When I first got chickens, I sweated the whole layer box thing. Since I like to take the approach of making my life easy while ensuring the girls have what they need, sometimes I hit a challenge that I make much bigger in my mind that what it really is.
Like layer boxes.
With my first flock, I didn’t even use them. The coop, while weather proofed, was not complete and I simply provided a hiding place where the girls could lay their eggs. One winter I propped up an undecorated xmas wreath which proved to be their absolute favorite laying spot and they laid egg after egg.
When I started with the new flock, I wanted to be more on the ball and at least look like I knew what I was doing.
But those darn layer boxes cost so much! I just couldn’t see paying the money. The few inexpensive boxes were made of wood and seemed to be too difficult to clean. I wanted something easy, that didn’t require mounting, with easy upkeep & cleaning.
I tried a large peat pot as a layer box. That worked for a bit. But chickens are messy and those are biodegradable. And I couldn’t find them again to replace the original when it fell apart, so that was a bust.
And then it hit me — square kitty litter buckets. My fav? Tidy Cat 35 lb pails.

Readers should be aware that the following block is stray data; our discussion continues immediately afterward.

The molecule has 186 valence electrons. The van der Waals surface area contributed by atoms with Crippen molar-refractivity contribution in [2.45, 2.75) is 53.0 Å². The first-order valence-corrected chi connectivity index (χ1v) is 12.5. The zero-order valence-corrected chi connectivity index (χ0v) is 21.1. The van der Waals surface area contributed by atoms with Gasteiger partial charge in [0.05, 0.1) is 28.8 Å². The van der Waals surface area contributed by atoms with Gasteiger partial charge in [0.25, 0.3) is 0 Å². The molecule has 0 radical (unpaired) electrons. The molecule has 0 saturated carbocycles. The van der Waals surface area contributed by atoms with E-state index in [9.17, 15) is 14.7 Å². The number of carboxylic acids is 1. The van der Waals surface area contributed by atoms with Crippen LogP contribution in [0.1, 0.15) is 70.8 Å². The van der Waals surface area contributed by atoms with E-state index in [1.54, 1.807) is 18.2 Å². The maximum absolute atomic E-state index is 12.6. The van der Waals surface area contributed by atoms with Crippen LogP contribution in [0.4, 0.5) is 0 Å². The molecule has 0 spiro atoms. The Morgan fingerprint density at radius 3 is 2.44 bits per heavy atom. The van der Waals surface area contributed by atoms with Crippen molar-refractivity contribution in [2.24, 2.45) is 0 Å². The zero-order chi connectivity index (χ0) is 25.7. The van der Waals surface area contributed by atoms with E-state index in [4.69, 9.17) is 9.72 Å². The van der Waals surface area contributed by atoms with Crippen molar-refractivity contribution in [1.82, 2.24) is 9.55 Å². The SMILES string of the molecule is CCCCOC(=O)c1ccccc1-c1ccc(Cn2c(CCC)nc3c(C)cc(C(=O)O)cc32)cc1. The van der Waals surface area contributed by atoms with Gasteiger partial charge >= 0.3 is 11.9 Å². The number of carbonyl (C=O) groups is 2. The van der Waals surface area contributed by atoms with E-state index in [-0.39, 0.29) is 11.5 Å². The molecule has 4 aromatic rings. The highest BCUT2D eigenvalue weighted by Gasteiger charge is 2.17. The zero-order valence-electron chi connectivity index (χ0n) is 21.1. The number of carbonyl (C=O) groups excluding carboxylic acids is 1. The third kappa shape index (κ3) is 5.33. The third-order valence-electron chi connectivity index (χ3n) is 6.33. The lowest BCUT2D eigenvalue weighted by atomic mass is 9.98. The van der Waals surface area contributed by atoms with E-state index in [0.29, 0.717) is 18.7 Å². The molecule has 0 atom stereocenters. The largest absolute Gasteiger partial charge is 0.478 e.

I cut off the lid where it folds. I then set the pail on the short side with the remainder of the lid on the bottom, handle on top. That holds in the wood shavings. When they need to be refreshed, I dump the shavings in the pen, carry to where the fresh shavings are stored, fill and return. The pail handle makes it easy!
When it’s time to clean, they are easy to rinse, easy to wash, and easy to dunk in a bucket of bleach water to disinfect. They are stable, so no problems with the boxes tipping over.
Also, this solution is relatively cheap. Since serial killer doesn’t use a litter box, I donated the litter to a local animal shelter. A win-win all the way around.
I’ve been using these for about a year and am really happy with the solution. As an added bonus, they easily fit in my isolation boxes and the segregated chicken still has room to move as well as privacy and quiet if she’s laying eggs.
And should I try raising my own birds, these should work nicely keeping the chicks together for the first few hours. I can then pop the bottom so they can move about and get to their food and water.
All in all, this was a great DIY solution to my (manufactured) conundrum of providing appropriate layer boxes for my girls. Hopefully, it will work for some of you!